Adding parentheses! Here’s a powerful tip to understanding the structure of the passage in Ephesians 5:21-32, by Bruce C. E. Fleming, founder of the Tru316 Project.
Paul is continuing a pattern of fours he begins with verse 5:15. The last point of each group of four is the most important one and it becomes the subject of the next group of four.
– In 5:15-18 the last of the four verbs is the most important one. In 5:18b it is “Being filled with the Spirit.”
– In 5:19a, 19b, 20 and 21 the last of the four verbs is the most important one. In 5:21 it is “Submitting yourselves one to another in the fear of Christ.”
– In 5:22-32 the four points are composed of three “as Christ” examples capped by the fourth one in 5:32. It is the Great Mystery now revealed, that of the one-flesh unity of Christ and the church.
Now here’s the tip to help our understanding. Place a parenthesis around each place where Paul makes a parenthetical statement (see below).
– First, place one around 23a.
– Then, place one around 25a.
– Finally, place one around verses 28-29a.
Paul is building up to the imagery of the one-flesh unity revealed in the Great Mystery in verse 32 and he has in mind all along in these verses a secondary example. It is that of the one-flesh unity of a husband and wife. It is the occurrences of this secondary example that I recommend placing in parentheses.
The couple in the Garden of Eden were united as one flesh (Genesis 2:24). Taking his readers from the known to the unknown he refers them to the image of married Christian couples as he proceeds to verse 32 from verse 21 on. All of these verses have NOT primarily to do with marriage but with unity in the church.
As Paul makes his main points about the example of Christ he adds the parenthetical idea of marriage, of a wife and husband or of a husband and wife. Once we put his secondary idea visually into a parenthesis, the main thread of his ideas stands out more clearly to the linear-oriented Western mind.
Paul’s presentation in Greek follows a more ancient Hebrew way of presenting his ideas. He links together the other two “as Christ” examples from 23b and 29b in verse 25b. He is using a linchpin structure like the one used in Genesis 3:16 line 1.
His main flow of thought runs from the radically redefined, horizontally-oriented, reciprocal submission of verse 21. His redefinition changed vertical over/under submission to a Christian way of mutually submitting to the teaching and correction of other Christians.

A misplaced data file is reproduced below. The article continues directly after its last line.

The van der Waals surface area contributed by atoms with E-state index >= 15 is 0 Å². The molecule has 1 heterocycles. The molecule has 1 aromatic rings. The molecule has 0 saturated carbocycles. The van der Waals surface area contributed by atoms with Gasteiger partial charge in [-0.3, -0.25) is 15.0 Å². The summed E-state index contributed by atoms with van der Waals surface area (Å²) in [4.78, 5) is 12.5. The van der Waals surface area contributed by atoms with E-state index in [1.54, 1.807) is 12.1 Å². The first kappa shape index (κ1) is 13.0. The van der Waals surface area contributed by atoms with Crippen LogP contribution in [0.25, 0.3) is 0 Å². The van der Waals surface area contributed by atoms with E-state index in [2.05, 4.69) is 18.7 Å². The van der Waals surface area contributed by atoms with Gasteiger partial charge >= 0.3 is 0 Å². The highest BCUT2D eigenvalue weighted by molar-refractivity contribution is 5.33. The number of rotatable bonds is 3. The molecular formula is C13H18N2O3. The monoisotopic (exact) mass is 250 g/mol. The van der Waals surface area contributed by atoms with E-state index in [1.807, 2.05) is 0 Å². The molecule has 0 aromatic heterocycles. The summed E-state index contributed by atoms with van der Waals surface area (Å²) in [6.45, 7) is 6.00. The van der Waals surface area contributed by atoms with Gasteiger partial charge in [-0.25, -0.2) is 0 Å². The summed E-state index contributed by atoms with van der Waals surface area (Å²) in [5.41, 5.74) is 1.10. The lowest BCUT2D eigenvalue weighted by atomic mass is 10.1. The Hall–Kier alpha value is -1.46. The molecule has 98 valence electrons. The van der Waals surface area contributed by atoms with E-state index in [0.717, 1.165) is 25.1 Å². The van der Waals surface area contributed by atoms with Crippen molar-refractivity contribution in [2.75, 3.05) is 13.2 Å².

Paul takes Christ’s sacrificial action in 23b and restates it in verse 25b. He talks of Christ’s love in 29b-30 and also in verses 25b-27.
This is like the linchpin in the flow of thought in Genesis 3:15-17 that connects God’s words to the woman in Line 1 of 3:16 with key words in verses 15 and 17: “sorrowful-toil” in verse 16 on to “sorrowful-toil because of the curse on the soil because of the man” in verse 17, and the woman’s “conception” in verse 16 which ultimately will lead to the “Seed” or “Offspring” introduced in verse 15 who will crush the serpent-tempter’s head (for more on Genesis 3:15-17 see chapter 6 in The Book of Eden, Genesis 2-3 by Bruce C. E. Fleming, based on the work of Dr. Joy Fleming).
Here is Ephesians 5:21-32 with the parenthetical marks added.
21 reciprocally submitting yourselves to one another, in the fear of Christ.
1) 22 Wives, be reciprocally submitting yourselves to your own husbands, as to the Lord. 23 (For the husband is united as head with the wife,) as Christ also is united as head with the church, he himself Savior of the body. 24 But as the church is also submitting to Christ, so wives to their husbands in everything.
2) 25 (Husbands, love your wives,) just as Christ also loved the church and gave himself up for her, 26 so that he might sanctify her, having cleansed her by the washing of water with the word, 27 that he might present to himself the church in all her glory, having no spot or wrinkle or any such thing; but that she would be holy and blameless.
3) 28 (Husbands ought to love their own wives as their own bodies. He who loves his own wife loves himself; 29 for no one ever hated his own flesh, but nourishes and cherishes it,) just as Christ also loves the church, 30 because we are parts of his body. 31 “For this reason a man shall leave his father and mother and be joined to his wife, and the two shall be one flesh.”
4) 32 This is a Great Mystery and I am speaking with reference to the one-flesh unity of Christ and the church.
This tip is an additional insight into the Ephesians 5-6 passage which is the subject of The Eden Podcast, Season Two.
I encourage you to listen to the six Episodes of Season Two dealing with Ephesians 5:15-6:9 on The Eden Podcast. It is fundamental to a true understanding of our relationship to Christ and to one another in the church.
Here’s a link to the podcast: https://podcasts.apple.com/us/podcast/the-eden-podcast-with-bruce-c-e-fleming/id1536987547?i=1000502409505